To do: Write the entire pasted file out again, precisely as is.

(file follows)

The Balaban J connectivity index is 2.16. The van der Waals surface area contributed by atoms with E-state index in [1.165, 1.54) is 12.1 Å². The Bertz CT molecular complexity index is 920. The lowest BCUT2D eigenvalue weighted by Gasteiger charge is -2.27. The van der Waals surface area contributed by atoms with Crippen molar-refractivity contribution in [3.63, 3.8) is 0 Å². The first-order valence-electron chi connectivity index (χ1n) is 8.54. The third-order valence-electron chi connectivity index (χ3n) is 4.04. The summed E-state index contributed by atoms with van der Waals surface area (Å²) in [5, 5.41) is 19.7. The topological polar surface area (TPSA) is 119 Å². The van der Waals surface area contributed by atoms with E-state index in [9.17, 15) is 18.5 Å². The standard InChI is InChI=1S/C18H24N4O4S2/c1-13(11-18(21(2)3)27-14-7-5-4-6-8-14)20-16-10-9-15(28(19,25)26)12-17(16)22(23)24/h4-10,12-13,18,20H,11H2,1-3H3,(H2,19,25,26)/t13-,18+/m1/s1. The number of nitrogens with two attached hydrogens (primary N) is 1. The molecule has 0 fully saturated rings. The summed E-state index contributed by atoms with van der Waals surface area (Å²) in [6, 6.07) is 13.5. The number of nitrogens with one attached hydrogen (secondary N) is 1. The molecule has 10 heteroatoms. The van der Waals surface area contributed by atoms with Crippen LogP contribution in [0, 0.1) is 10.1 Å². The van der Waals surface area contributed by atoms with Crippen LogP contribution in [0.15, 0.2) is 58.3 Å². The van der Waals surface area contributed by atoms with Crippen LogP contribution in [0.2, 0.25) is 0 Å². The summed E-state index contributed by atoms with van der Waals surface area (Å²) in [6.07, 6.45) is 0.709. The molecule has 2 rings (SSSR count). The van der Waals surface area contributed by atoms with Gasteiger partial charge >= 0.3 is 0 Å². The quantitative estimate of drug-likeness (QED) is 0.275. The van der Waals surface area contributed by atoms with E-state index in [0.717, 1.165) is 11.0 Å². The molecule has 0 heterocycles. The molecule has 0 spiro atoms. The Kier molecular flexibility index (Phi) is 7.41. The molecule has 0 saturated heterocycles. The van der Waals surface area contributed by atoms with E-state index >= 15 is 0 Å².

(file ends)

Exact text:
The Balaban J connectivity index is 2.16. The van der Waals surface area contributed by atoms with E-state index in [1.165, 1.54) is 12.1 Å². The Bertz CT molecular complexity index is 920. The lowest BCUT2D eigenvalue weighted by Gasteiger charge is -2.27. The van der Waals surface area contributed by atoms with Crippen molar-refractivity contribution in [3.63, 3.8) is 0 Å². The first-order valence-electron chi connectivity index (χ1n) is 8.54. The third-order valence-electron chi connectivity index (χ3n) is 4.04. The summed E-state index contributed by atoms with van der Waals surface area (Å²) in [5, 5.41) is 19.7. The topological polar surface area (TPSA) is 119 Å². The van der Waals surface area contributed by atoms with E-state index in [9.17, 15) is 18.5 Å². The standard InChI is InChI=1S/C18H24N4O4S2/c1-13(11-18(21(2)3)27-14-7-5-4-6-8-14)20-16-10-9-15(28(19,25)26)12-17(16)22(23)24/h4-10,12-13,18,20H,11H2,1-3H3,(H2,19,25,26)/t13-,18+/m1/s1. The number of nitrogens with two attached hydrogens (primary N) is 1. The molecule has 0 fully saturated rings. The summed E-state index contributed by atoms with van der Waals surface area (Å²) in [6, 6.07) is 13.5. The number of nitrogens with one attached hydrogen (secondary N) is 1. The molecule has 10 heteroatoms. The van der Waals surface area contributed by atoms with Crippen LogP contribution in [0, 0.1) is 10.1 Å². The van der Waals surface area contributed by atoms with Crippen LogP contribution in [0.15, 0.2) is 58.3 Å². The van der Waals surface area contributed by atoms with Crippen LogP contribution in [0.2, 0.25) is 0 Å². The summed E-state index contributed by atoms with van der Waals surface area (Å²) in [6.07, 6.45) is 0.709. The molecule has 2 rings (SSSR count). The van der Waals surface area contributed by atoms with Gasteiger partial charge >= 0.3 is 0 Å². The quantitative estimate of drug-likeness (QED) is 0.275. The van der Waals surface area contributed by atoms with E-state index in [0.717, 1.165) is 11.0 Å². The molecule has 0 heterocycles. The molecule has 0 spiro atoms. The Kier molecular flexibility index (Phi) is 7.41. The molecule has 0 saturated heterocycles. The van der Waals surface area contributed by atoms with E-state index >= 15 is 0 Å².